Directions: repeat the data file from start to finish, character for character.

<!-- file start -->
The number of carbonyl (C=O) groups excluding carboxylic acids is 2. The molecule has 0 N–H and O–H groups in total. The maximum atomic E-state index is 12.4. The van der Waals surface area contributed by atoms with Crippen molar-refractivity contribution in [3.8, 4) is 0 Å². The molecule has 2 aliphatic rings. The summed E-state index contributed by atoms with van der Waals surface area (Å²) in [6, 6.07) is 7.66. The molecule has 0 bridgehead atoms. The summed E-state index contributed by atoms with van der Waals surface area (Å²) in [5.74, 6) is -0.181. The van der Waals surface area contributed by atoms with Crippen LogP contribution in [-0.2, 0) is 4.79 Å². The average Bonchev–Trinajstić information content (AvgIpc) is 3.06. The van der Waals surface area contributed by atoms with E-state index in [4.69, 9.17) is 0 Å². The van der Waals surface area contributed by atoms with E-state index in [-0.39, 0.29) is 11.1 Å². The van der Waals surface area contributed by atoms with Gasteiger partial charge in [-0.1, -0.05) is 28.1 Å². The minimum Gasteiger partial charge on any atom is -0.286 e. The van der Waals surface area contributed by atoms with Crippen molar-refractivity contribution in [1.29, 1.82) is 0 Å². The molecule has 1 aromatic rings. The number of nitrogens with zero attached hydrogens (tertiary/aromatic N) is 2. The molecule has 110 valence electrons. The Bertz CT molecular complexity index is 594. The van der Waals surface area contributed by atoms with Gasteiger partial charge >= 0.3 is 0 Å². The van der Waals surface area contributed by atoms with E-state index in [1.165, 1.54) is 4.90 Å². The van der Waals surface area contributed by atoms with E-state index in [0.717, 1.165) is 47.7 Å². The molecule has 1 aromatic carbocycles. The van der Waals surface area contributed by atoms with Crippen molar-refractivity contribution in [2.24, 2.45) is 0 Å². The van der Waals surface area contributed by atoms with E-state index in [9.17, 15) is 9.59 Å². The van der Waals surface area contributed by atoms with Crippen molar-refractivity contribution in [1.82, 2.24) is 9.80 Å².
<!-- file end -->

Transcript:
The number of carbonyl (C=O) groups excluding carboxylic acids is 2. The molecule has 0 N–H and O–H groups in total. The maximum atomic E-state index is 12.4. The van der Waals surface area contributed by atoms with Crippen molar-refractivity contribution in [3.8, 4) is 0 Å². The molecule has 2 aliphatic rings. The summed E-state index contributed by atoms with van der Waals surface area (Å²) in [6, 6.07) is 7.66. The molecule has 0 bridgehead atoms. The summed E-state index contributed by atoms with van der Waals surface area (Å²) in [5.74, 6) is -0.181. The van der Waals surface area contributed by atoms with Crippen LogP contribution in [-0.2, 0) is 4.79 Å². The average Bonchev–Trinajstić information content (AvgIpc) is 3.06. The van der Waals surface area contributed by atoms with E-state index in [4.69, 9.17) is 0 Å². The van der Waals surface area contributed by atoms with E-state index in [-0.39, 0.29) is 11.1 Å². The van der Waals surface area contributed by atoms with Gasteiger partial charge in [-0.1, -0.05) is 28.1 Å². The minimum Gasteiger partial charge on any atom is -0.286 e. The van der Waals surface area contributed by atoms with Crippen molar-refractivity contribution in [1.29, 1.82) is 0 Å². The molecule has 1 aromatic rings. The number of nitrogens with zero attached hydrogens (tertiary/aromatic N) is 2. The molecule has 110 valence electrons. The Bertz CT molecular complexity index is 594. The van der Waals surface area contributed by atoms with Gasteiger partial charge >= 0.3 is 0 Å². The van der Waals surface area contributed by atoms with E-state index in [1.165, 1.54) is 4.90 Å². The van der Waals surface area contributed by atoms with E-state index in [0.717, 1.165) is 47.7 Å². The molecule has 1 aromatic carbocycles. The van der Waals surface area contributed by atoms with Crippen molar-refractivity contribution in [2.24, 2.45) is 0 Å². The van der Waals surface area contributed by atoms with E-state index in [9.17, 15) is 9.59 Å². The van der Waals surface area contributed by atoms with Crippen molar-refractivity contribution in [1.82, 2.24) is 9.80 Å².